The Department of Employment and Labour has begun reviewing its interventions to deal with the threat posed by unemployment and job losses as companies experience financial distress.
While addressing a Public Employment Services (PES) branch strategic workshop in East London, Department Director General Thobile Lamati said this would be through the leveraging of active and passive labour instruments that the department could play a critical role to preserve jobs.
Some of the instruments that the department uses in the job creation space are managed on its behalf by institutions such as the Public Investment Corporation and the Industrial Development Corporation, said the department in a statement.
Lamati identified the importance of the Social Responsible Investment initiative which, he said, was critical to responding urgently to the threat of unemployment or loss of jobs due to companies experiencing financial distress.
He identified instruments such as the High Impact Social Fund and the Project Development Partnership Fund as critical tools in the labour market interventions.
“For all these instruments to have the expected impact, they must be insulated from bureaucracy. Their processes have to be reviewed, shortened to cater for the needs of the clients. I have started a process to review all our interventions in order to sharpen these instruments,” he said.
The department’s PES branch provides assistance to companies and workers to adjust to changing labour market conditions and to regulate private employment agencies.
The PES branch provides public employment services by registering work seekers on the Employment Services System of South Africa (ESSA); providing employment counselling; filling of registered employment opportunities; processing of complete individual and corporate work visas; registering work opportunities on the employment services of South Africa database and contribute to increasing employment opportunities for people with disabilities by providing funding and monitoring disability organisations on an on-going basis.
Lamati said amidst the tough economic times there was a need for structural reforms to reignite the economy.
He said in countries where the economic outlook was a bleak as South Africa, “the only hope is Public Employment Services”.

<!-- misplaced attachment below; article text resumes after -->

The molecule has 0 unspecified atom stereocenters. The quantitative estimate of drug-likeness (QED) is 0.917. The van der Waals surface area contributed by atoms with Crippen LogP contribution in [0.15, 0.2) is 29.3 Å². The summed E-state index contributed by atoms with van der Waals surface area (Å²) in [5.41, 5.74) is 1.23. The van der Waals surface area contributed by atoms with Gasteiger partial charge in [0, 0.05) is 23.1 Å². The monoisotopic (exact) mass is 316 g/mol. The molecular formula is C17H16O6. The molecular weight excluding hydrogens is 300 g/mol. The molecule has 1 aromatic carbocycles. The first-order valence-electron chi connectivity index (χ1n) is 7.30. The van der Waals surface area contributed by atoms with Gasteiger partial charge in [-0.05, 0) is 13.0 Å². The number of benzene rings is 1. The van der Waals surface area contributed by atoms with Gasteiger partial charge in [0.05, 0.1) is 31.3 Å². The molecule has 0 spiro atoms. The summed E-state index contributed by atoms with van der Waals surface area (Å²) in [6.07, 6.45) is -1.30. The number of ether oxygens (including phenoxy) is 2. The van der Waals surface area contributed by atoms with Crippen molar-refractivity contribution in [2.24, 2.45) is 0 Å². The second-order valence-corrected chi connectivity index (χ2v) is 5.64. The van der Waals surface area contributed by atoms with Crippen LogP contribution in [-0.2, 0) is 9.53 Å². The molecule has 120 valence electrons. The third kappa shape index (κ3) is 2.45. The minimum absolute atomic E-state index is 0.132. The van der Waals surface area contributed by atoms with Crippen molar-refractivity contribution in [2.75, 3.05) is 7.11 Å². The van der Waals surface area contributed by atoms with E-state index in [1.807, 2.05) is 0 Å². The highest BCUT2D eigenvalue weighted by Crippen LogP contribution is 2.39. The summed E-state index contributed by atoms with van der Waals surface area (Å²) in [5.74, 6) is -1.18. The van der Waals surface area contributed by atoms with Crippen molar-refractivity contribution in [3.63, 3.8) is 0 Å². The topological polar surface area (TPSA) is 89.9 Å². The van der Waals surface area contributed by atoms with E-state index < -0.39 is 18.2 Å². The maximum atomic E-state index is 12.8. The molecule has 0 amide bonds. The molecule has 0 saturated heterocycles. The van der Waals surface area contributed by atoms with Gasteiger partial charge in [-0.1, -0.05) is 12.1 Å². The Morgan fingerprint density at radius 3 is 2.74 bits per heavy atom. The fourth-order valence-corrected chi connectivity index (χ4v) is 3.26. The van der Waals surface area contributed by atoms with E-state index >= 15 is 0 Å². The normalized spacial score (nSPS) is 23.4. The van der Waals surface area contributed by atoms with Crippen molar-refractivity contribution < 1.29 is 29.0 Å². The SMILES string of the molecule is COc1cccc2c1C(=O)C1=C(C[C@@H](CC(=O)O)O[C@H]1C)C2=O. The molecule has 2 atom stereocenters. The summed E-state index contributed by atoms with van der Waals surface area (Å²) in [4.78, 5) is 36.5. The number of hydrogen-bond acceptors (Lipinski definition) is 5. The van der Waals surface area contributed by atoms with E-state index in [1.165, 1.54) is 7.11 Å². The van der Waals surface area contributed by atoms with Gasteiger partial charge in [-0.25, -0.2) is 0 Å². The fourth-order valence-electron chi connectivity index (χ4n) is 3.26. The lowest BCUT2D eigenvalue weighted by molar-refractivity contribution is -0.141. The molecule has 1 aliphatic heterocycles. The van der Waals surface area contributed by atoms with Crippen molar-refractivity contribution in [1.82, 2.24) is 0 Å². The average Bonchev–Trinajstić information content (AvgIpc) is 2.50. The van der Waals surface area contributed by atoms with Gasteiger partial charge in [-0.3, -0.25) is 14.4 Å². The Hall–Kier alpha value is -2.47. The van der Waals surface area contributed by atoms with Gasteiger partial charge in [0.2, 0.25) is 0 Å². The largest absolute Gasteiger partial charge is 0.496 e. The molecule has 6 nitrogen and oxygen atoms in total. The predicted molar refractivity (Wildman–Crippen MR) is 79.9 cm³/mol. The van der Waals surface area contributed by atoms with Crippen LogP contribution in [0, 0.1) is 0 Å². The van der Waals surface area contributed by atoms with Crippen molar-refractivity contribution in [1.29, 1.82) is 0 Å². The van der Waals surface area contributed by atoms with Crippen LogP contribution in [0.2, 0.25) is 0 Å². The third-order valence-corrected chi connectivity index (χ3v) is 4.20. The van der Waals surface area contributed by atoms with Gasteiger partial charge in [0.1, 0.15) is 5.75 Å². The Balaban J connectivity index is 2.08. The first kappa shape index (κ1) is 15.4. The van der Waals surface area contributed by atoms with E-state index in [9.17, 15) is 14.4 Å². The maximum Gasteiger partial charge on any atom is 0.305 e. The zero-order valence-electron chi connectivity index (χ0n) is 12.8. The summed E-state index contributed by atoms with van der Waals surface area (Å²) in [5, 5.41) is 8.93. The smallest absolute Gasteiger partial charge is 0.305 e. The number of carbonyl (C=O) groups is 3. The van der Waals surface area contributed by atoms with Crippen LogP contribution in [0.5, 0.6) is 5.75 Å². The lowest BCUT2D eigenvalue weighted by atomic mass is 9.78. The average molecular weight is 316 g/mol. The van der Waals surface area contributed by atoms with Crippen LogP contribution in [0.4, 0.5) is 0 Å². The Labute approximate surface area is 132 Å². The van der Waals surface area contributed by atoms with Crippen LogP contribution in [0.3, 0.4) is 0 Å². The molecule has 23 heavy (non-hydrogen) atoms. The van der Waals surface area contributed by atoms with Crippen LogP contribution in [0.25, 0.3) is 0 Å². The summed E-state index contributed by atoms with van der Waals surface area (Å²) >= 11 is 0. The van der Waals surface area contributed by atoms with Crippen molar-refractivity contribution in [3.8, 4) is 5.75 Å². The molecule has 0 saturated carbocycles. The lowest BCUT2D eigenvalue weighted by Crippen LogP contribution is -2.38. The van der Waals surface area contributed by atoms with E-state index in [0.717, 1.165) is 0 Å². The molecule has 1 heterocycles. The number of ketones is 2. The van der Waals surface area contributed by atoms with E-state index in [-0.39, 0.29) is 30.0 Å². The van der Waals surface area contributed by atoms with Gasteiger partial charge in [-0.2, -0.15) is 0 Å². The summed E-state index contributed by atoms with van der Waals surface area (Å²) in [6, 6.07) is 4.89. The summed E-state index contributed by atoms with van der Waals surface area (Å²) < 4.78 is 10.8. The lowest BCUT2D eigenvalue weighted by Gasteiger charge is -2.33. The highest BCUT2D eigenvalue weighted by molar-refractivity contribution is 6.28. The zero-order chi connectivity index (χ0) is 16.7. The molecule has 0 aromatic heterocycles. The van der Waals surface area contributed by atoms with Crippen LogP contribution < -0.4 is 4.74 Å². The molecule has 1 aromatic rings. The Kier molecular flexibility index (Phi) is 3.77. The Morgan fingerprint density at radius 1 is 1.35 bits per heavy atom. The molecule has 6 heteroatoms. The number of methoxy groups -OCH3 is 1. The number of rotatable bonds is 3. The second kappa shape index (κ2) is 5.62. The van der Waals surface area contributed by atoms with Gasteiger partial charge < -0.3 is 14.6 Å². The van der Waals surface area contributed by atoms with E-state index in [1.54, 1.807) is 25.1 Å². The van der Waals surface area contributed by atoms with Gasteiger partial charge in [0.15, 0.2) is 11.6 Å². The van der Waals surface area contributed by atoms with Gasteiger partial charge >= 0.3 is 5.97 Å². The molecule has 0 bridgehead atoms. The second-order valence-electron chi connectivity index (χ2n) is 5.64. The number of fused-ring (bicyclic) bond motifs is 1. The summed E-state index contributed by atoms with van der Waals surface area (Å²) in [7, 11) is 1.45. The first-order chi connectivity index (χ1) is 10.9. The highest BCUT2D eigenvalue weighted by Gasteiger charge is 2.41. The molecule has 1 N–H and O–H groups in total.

“Public Employment Services represents a key component of our economic strategy. Given the high levels of informal employment and rising unemployment levels in the country, PES intervention is extremely important in improving job seekers attachment to the labour market; providing employers with adequate assistance in the recruiting process and raising the quality of job matches.”
He said a critical question was how to reposition PES of a newly-reconfigured department.
The reconfiguration of the Department was still an ongoing subject of intense discussion. Some of the options of the reconfiguration of the department on the table include:
- Using the department’s agencies for job creation initiatives.
- Using government’s participation through the department at Nedlac to organise stakeholders to promote job creation and pursue Job Summit resolutions; and /or
- Co-ordinate all government efforts to create jobs and preserve jobs.
- Position and place the department at the centre of all economic policy debates so that whatever policy government comes up with is intensely scrutinised so that its impact does not have negative effect on job creation.
The Director General said for years the department has been an enforcer of laws and it now needs to re-orientate itself towards the new role of employment creation and preservation.
The department’s PES branch strategic workshop ends on Friday. It is looking at the role of the PES branch in the newly reconfigured department, employment schemes in stimulating and forging linkages between labour activation programs and employment schemes, labour migration policy, future of work and implications to employment services.